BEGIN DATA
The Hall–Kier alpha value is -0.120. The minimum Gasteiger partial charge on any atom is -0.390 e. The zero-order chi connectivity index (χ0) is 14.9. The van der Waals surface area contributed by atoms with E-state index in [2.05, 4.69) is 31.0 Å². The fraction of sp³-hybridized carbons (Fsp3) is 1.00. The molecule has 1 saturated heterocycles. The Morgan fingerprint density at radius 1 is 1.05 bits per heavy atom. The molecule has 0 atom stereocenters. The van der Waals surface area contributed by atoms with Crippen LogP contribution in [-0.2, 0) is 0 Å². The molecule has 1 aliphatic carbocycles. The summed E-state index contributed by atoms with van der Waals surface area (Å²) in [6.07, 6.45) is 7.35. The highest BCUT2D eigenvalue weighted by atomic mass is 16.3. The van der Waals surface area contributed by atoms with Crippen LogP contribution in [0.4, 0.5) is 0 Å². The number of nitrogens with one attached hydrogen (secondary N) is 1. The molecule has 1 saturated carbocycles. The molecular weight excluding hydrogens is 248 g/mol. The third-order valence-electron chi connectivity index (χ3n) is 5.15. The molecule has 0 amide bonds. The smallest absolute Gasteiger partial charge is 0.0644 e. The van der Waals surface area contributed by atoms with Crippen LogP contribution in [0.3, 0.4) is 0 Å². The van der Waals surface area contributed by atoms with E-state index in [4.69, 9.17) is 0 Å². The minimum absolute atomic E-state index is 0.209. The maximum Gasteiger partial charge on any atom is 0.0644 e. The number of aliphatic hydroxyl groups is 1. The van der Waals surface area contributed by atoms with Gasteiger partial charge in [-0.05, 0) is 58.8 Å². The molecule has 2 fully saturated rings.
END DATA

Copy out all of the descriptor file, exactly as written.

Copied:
The Hall–Kier alpha value is -0.120. The minimum Gasteiger partial charge on any atom is -0.390 e. The zero-order chi connectivity index (χ0) is 14.9. The van der Waals surface area contributed by atoms with E-state index in [2.05, 4.69) is 31.0 Å². The fraction of sp³-hybridized carbons (Fsp3) is 1.00. The molecule has 1 saturated heterocycles. The Morgan fingerprint density at radius 1 is 1.05 bits per heavy atom. The molecule has 0 atom stereocenters. The van der Waals surface area contributed by atoms with Crippen LogP contribution in [-0.2, 0) is 0 Å². The molecule has 1 aliphatic carbocycles. The summed E-state index contributed by atoms with van der Waals surface area (Å²) in [6.07, 6.45) is 7.35. The highest BCUT2D eigenvalue weighted by atomic mass is 16.3. The van der Waals surface area contributed by atoms with Crippen LogP contribution in [0.4, 0.5) is 0 Å². The number of nitrogens with one attached hydrogen (secondary N) is 1. The molecule has 1 saturated carbocycles. The molecular weight excluding hydrogens is 248 g/mol. The third-order valence-electron chi connectivity index (χ3n) is 5.15. The molecule has 0 amide bonds. The smallest absolute Gasteiger partial charge is 0.0644 e. The van der Waals surface area contributed by atoms with Crippen LogP contribution in [0.3, 0.4) is 0 Å². The van der Waals surface area contributed by atoms with E-state index in [4.69, 9.17) is 0 Å². The minimum absolute atomic E-state index is 0.209. The maximum Gasteiger partial charge on any atom is 0.0644 e. The number of aliphatic hydroxyl groups is 1. The van der Waals surface area contributed by atoms with Gasteiger partial charge in [-0.05, 0) is 58.8 Å². The molecule has 2 fully saturated rings.